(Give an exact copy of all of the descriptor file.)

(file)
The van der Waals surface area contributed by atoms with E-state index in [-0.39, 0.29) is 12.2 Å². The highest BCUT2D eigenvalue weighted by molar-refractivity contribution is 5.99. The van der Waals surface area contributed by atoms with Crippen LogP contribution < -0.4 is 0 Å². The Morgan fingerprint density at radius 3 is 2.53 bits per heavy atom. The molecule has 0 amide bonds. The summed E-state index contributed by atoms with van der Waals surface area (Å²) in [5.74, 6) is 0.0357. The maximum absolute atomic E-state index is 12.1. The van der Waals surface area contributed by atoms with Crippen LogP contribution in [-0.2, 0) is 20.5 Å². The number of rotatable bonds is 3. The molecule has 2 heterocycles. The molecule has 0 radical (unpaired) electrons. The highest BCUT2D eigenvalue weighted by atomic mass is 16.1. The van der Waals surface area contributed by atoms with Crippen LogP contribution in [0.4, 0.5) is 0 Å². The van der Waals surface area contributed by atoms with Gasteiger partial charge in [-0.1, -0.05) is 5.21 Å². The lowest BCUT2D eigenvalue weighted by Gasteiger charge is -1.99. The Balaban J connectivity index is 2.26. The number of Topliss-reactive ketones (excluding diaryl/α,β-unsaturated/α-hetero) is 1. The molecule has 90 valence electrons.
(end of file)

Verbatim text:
The van der Waals surface area contributed by atoms with E-state index in [-0.39, 0.29) is 12.2 Å². The highest BCUT2D eigenvalue weighted by molar-refractivity contribution is 5.99. The van der Waals surface area contributed by atoms with Crippen LogP contribution < -0.4 is 0 Å². The Morgan fingerprint density at radius 3 is 2.53 bits per heavy atom. The molecule has 0 amide bonds. The summed E-state index contributed by atoms with van der Waals surface area (Å²) in [5.74, 6) is 0.0357. The maximum absolute atomic E-state index is 12.1. The van der Waals surface area contributed by atoms with Crippen LogP contribution in [-0.2, 0) is 20.5 Å². The number of rotatable bonds is 3. The molecule has 2 heterocycles. The molecule has 0 radical (unpaired) electrons. The highest BCUT2D eigenvalue weighted by atomic mass is 16.1. The van der Waals surface area contributed by atoms with Crippen LogP contribution in [0.4, 0.5) is 0 Å². The van der Waals surface area contributed by atoms with Gasteiger partial charge in [-0.1, -0.05) is 5.21 Å². The lowest BCUT2D eigenvalue weighted by Gasteiger charge is -1.99. The Balaban J connectivity index is 2.26. The number of Topliss-reactive ketones (excluding diaryl/α,β-unsaturated/α-hetero) is 1. The molecule has 90 valence electrons.